By Anna Husted EBS Contributor
The year is 2045. People spend more time in virtual reality than the real world. This virtual reality is called the Oasis.
The Oasis was created by a Steve Jobs-like super-genius named James Halliday, who dies and leaves his fortune to whomever can find it in the virtual realm. The hunt for the “Easter egg” fortune begins with a young avatar named Parzival (a fantastic Tye Sheridan) in a search for the first of three keys required to find the fortune.
Before all of this starts sounding too nerdy-which to much delight it is-“Ready Player One” is directed by Stephen Spielberg and co-written by the author of the book the movie is based on, Ernest Cline. Cline’s screenplay condenses his book into a two hour and 20-minute film in a clear and entertaining fashion, and Spielberg brings his classic Spielbergian magic-a moviemaking gift no one else possesses.
The hunt for the first key begins with a race through the virtual streets of New York City that incorporates homages to Spielberg’s own ’80s films. We meet Parzival’s Oasis friends: Art3mis, Aech, Sho and Diato, all of whom become invaluable friends and allies. The NASCAR-like contest is a CGI masterpiece unlike any videogame or movie to date.
“Ready Player One” impresses with its seamless transitions between the avatar VR and live action worlds, even tricking us into thinking we are in the real world until a character removes his mask to reveal he is actually an avatar.
This masking and unmasking is a metaphor for the various masks that we as human beings hide behind to protect ourselves from the world’s judgment. Spielberg expertly illuminates the detrimental effects of concealing one’s true self-and in a family-friendly way. A simple yet important theme develops about loving others for their internal worth instead of judging them by their external looks.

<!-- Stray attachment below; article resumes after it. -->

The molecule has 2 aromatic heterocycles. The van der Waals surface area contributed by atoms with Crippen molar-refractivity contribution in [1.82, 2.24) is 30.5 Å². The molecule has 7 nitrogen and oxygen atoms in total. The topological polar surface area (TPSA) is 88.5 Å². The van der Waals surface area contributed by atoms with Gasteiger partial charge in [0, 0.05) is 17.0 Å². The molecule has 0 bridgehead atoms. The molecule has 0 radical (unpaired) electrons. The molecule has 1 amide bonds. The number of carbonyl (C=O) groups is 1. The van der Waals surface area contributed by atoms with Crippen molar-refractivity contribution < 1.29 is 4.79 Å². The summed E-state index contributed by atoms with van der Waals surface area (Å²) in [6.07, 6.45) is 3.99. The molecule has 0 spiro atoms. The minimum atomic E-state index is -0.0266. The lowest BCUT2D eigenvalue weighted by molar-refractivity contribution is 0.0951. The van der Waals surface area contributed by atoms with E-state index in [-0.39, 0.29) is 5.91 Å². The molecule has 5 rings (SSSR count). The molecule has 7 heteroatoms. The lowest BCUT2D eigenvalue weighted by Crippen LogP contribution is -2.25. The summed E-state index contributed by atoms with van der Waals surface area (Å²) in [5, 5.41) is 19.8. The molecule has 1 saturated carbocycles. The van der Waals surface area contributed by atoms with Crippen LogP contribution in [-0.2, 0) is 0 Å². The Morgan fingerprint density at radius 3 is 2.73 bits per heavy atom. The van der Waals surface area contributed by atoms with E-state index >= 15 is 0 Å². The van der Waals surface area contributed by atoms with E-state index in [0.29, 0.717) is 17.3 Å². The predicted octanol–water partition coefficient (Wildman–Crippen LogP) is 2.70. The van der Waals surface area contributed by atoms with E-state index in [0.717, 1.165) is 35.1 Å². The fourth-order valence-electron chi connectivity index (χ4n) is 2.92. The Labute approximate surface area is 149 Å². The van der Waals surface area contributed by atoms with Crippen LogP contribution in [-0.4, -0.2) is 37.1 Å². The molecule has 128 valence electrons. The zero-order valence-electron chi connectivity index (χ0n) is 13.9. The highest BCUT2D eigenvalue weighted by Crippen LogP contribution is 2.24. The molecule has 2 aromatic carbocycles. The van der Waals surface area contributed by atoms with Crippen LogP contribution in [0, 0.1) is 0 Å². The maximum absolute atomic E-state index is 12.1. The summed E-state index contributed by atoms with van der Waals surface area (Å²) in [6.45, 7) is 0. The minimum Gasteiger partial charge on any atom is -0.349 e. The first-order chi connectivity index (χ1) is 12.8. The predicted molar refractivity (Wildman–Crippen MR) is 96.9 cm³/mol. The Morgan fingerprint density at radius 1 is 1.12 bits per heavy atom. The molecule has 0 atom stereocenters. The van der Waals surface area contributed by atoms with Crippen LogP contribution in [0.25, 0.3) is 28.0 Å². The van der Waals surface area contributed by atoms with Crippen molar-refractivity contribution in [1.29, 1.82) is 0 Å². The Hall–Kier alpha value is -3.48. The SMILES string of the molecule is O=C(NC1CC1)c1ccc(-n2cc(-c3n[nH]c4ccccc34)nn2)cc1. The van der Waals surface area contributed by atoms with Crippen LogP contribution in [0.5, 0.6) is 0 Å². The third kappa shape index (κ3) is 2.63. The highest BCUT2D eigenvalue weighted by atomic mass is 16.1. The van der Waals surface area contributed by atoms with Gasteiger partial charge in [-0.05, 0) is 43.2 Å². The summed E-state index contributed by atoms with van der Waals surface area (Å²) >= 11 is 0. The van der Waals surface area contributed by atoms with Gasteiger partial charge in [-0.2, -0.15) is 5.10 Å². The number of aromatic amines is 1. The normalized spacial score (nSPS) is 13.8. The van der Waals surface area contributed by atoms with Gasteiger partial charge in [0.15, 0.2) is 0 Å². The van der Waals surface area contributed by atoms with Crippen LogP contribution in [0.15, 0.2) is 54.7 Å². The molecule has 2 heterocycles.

With social media and new VR technology so ubiquitous in America today, “Ready Player One” shows us the perils of abusing technology, but also how it can be used for good.
“Ready Player One” opens up a technological can of worms that will spark great discussion among families that watch it together.
Serving up more pop culture references than most of us can swallow, “Ready Player One” is a nerd’s fantasy. Anyone who knows all the John Hughes movies, played “Pitfall!” or “Adventure,” or knows not to go behind door 237 is going to love this film.
“Ready Player One” is showing at Lone Peak Cinema in Big Sky through April 19 and at Regal Gallatin Valley Cinemas in Bozeman.
Anna Husted has a master’s in film studies from New York University. In Big Sky she can be found behind the bar at Lone Peak Cinema or slinging hot dogs at Yeti Dogs. When not gazing at the silver screen or watching her new favorite TV show, she’s skiing, fishing or roughhousing with her cat, Indiana Jones.
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